4 Abandoned Nuclear Testing Sites Humans Destroyed Worse Than Chernobyl

Published August 28, 2016
Updated January 18, 2018

Some of history’s most cataclysmic nuclear incidents are the ones you’ve never even heard about.

Operation Crossroads Nuclear Testing

Wikimedia Commons The mushroom cloud from a nuclear bomb detonated under water during the U.S. military’s Operation Crossroads on Bikini Atoll in 1946.

When we think of nuclear disasters, our minds typically jump right to the horrific incidents at Chernobyl or Hiroshima and Nagasaki. As devastating as those incidents were, during the Cold War competing global powers conducted nuclear tests whose results were on par with — if not worse than — the nuclear meltdowns and detonations that dominate the history books:

Nuclear Testing Sites: Bikini Atoll

Castle Bravo

Wikimedia CommonsThe mushroom cloud caused by Castle Bravo.

Between 1946 and 1958, the United States performed 23 nuclear tests in the remote Pacific island of Bikini Atoll. One of these tests included Castle Bravo, which the U.S. conducted in 1954 and involved the most powerful nuclear device the U.S. ever detonated. This device was 1,000 times more powerful than the bombs dropped on Hiroshima and Nagasaki, and caused nuclear fallout as far as Australia, India, and Japan.

Following Castle Bravo, residents of the nearby Rongelap and Rongerik atolls had to evacuate. That would not be enough to rid themselves of nuclear fallout risks: Indeed, following the detonations atoll residents reported an increase in cancer and birth defects.

Bikini 1946

Wikimedia CommonsThe “Able” nuclear test at Bikini Atoll on July 1, 1946.

Forced relocation comprised a critical element of U.S. testing in the region — though it’s debatable how much the U.S. really valued residents’ wellbeing. Throughout U.S. testing at Bikini Atoll, residents were shipped off to nearby islands unsuitable for sustaining that amount of life, a move which resulted in widespread starvation.

Furthermore, although officials assured Bikini Atoll natives that they could return home after the military finished its tests, those very tests rendered the atoll unfit for habitation. Fallout contaminated the water and soil, making it impossible to fish and farm there.

Public outcry came quickly, and ultimately led to the 1963 Limited Test Ban Treaty. And by 1995, a Nuclear Claims Tribunal had awarded more than $43 million to affected islanders.

Still, no amount of money can change the reality on the ground. As of 2016, Scientific News reports that radiation levels there are still above the recommended levels for safe habitation.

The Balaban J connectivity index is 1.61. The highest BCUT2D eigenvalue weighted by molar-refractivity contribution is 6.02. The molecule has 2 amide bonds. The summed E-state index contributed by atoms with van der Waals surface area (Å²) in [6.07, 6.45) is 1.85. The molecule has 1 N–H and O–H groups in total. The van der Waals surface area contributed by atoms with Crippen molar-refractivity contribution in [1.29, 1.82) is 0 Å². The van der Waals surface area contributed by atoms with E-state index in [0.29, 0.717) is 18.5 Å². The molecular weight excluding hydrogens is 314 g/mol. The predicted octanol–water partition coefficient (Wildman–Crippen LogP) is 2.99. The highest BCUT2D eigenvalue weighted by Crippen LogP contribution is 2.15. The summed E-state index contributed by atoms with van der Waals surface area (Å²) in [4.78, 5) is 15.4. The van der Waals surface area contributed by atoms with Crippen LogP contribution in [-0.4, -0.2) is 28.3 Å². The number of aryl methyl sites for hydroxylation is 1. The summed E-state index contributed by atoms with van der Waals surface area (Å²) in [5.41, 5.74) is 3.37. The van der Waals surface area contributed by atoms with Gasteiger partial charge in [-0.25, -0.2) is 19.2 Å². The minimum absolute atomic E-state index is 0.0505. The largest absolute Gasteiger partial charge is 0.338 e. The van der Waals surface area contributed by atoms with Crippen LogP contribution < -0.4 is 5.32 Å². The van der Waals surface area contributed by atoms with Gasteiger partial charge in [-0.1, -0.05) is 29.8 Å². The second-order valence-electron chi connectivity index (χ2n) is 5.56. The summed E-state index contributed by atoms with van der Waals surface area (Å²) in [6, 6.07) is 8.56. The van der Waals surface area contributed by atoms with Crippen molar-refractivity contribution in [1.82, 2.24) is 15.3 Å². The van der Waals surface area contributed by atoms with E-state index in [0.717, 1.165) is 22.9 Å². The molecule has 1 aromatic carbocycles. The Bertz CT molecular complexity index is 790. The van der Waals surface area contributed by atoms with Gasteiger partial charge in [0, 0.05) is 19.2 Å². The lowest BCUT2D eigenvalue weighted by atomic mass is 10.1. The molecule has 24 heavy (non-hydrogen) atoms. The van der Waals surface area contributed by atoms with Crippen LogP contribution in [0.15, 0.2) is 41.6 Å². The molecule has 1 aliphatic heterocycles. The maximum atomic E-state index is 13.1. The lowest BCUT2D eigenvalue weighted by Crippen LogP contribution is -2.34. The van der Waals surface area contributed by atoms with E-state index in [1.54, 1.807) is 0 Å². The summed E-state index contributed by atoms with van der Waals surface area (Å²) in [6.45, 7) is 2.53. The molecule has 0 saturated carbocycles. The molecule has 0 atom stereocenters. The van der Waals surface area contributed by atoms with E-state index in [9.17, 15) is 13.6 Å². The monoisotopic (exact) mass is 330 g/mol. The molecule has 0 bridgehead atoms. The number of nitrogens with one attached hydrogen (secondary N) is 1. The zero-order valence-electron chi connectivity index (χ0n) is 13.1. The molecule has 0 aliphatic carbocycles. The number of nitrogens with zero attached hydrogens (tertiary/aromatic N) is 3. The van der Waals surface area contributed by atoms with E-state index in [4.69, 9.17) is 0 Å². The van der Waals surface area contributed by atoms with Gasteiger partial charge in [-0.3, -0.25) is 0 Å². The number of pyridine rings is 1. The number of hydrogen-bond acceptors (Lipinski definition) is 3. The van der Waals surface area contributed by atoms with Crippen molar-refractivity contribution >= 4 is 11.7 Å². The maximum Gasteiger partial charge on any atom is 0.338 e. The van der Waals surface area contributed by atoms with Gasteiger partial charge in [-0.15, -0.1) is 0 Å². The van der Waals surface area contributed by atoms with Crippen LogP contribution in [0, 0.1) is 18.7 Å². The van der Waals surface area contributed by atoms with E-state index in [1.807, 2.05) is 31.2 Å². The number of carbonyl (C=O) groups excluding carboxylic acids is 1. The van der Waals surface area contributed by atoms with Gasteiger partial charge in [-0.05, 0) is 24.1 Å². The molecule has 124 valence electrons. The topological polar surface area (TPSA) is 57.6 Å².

Nevada Test Site

Nevada Test Site

Wikimedia CommonsMilitary personnel watch a 1951 detonation at the Nevada Test Site.

In December 1950 President Truman established the Nye County, Nevada site for the sole purpose of conducting nuclear testing. The government ultimately tested 928 nuclear bombs there, mostly underground — although some reported seeing mushroom clouds from above-ground tests up to 100 miles away.

Site authorities nicknamed one particularly devastating bomb “Dirty Harry” due to the tremendous amount of fallout that resulted from its detonation. Residents reported that the explosion turned the sky “a beautiful red” and left an “oddly metallic sort of taste in the air.” Another explosion, named “Sedan,” created a 1,280-foot wide, 330-foot deep crater and contaminated more U.S. residents than any other test in history.

Sedan Crater

Wikimedia CommonsThe Sedan crater.

Despite the fact that southern Utah reported increases in cancer into the 1980s, the site continued to test nuclear bombs until 1992. This extended testing prompted more than 500 anti-nuclear weapons protests to take place at the Nevada Test Site, some of which included some high-profile celebrities. Indeed, police arrested celebrities such as Martin Sheen and Carl Sagan during these demonstrations.

While the site is now open for tourists, some secrecy still remains. For instance, visitors cannot bring their cameras or cell phones — perhaps because people still conduct tests there. As recently as December 2012, scientists conducted an explosion to test the properties of plutonium.

Elisabeth Sherman
Elisabeth Sherman is a writer living in Jersey City, New Jersey.
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